For the 75th year, Myrtle Beach played host to hundreds of thousands of motorcycle enthusiasts for the Spring Harley Davidson Rally. After years of strategic controversy diminished attendance, bikers returned to Myrtle Beach in a black and chrome flood. From the waterfront restaurants of Murrells Inlet to the upper echelon boutiques of North Myrtle, signs welcomed bikers.
Approximately 23,000 Carolinians call Myrtle Beach home while approximately fourteen million tourists call it their home away from home for vacations. Tourism is the lifeline which supports the Myrtle Beach area. In addition to the Harley Davidson Rally, the area hosts events for comic book enthusiasts, golfers, fishermen, writers, teachers, accountants, and businesses. However, it’s the families from Maine to Florida which represent the bulk of Myrtle Beach tourism.
In 2008, Myrtle Beach Mayor John Rhodes led the charge to encourage both the Harley Davidson Rally and the Atlantic Beach Motorcycle Rally to find new homes. Rhodes said, “We've already made it clear we don't support rallies and won't support rallies.” Citing noise complaints from residents as the primary justification, Rhodes and the City Council instituted sound ordinances and helmet requirements to withdraw the welcome mat for bikers.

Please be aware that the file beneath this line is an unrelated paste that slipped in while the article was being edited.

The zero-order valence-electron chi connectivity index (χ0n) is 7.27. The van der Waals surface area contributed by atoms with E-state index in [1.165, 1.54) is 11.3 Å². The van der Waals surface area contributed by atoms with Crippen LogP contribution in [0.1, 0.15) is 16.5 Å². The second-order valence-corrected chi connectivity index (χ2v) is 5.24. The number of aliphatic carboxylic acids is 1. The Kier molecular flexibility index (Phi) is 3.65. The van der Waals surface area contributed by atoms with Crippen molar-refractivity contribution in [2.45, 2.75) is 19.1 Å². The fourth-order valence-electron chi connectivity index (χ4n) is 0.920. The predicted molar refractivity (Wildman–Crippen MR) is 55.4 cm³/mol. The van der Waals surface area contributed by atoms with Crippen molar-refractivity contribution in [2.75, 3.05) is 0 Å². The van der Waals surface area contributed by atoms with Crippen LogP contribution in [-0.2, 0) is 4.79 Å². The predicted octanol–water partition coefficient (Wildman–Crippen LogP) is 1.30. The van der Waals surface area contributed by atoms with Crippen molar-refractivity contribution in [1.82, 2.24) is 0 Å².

As a result, scorned bikers vowed not to spend money in Myrtle Beach even as vacationers. In fact, the quote was, “not a dime until the end of time,” in reference to supporting Myrtle Beach at any time of the year. More than two dozen motorcycle themed businesses felt the sting of the absent bikers and closed. Protestors and petitions took the issue all the way to the South Carolina Supreme Court where the court ruled against City Council.
In the years following the repeal of the anti-motorcycle laws, bikers slowly learned to temper hostility toward government officials with their affection for the business owners. For the 2014 rally, the streets were paved with motorcycles. Ironically, an unconscious compromise may have materialized. With sponsored businesses spread from the north end to the south end, noise and congestion was reduced within the city limits.
Vendors, who were once denied permission to sell within the city limits, lined parking lots and greeted customers. Businesses sporting signs which read, “Welcome Bikers,” were rewarded with patrons. Local law enforcement directed traffic and treated bikers like friends as both worked to ensure the safety of bikers, shoppers, and vacationers.
The 2014 Spring Harley Davidson Rally reunited bikers with old friends from the Myrtle Beach area. Vendors and businesses enjoyed the patronage, while the city enjoyed the tax revenue. In the end, it was simply another wonderful week to ride bikes in Myrtle Beach.